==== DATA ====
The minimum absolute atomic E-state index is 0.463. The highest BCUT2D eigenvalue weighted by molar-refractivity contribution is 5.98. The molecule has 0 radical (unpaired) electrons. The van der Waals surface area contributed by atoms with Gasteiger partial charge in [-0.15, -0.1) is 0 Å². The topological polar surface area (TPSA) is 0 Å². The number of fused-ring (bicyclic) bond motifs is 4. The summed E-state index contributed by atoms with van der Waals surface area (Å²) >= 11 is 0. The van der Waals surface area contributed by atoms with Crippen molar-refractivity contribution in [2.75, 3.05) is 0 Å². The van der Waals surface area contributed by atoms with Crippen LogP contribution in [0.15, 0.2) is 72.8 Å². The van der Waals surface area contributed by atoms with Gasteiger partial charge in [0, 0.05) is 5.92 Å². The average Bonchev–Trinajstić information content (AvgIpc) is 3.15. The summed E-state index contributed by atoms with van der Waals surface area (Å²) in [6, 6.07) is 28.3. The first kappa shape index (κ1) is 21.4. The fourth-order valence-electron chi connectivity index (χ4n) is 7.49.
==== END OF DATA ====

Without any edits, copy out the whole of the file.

The minimum absolute atomic E-state index is 0.463. The highest BCUT2D eigenvalue weighted by molar-refractivity contribution is 5.98. The molecule has 0 radical (unpaired) electrons. The van der Waals surface area contributed by atoms with Gasteiger partial charge in [-0.15, -0.1) is 0 Å². The topological polar surface area (TPSA) is 0 Å². The number of fused-ring (bicyclic) bond motifs is 4. The summed E-state index contributed by atoms with van der Waals surface area (Å²) >= 11 is 0. The van der Waals surface area contributed by atoms with Crippen molar-refractivity contribution in [2.75, 3.05) is 0 Å². The van der Waals surface area contributed by atoms with Crippen LogP contribution in [0.15, 0.2) is 72.8 Å². The van der Waals surface area contributed by atoms with Gasteiger partial charge in [0, 0.05) is 5.92 Å². The average Bonchev–Trinajstić information content (AvgIpc) is 3.15. The summed E-state index contributed by atoms with van der Waals surface area (Å²) in [6, 6.07) is 28.3. The first kappa shape index (κ1) is 21.4. The fourth-order valence-electron chi connectivity index (χ4n) is 7.49.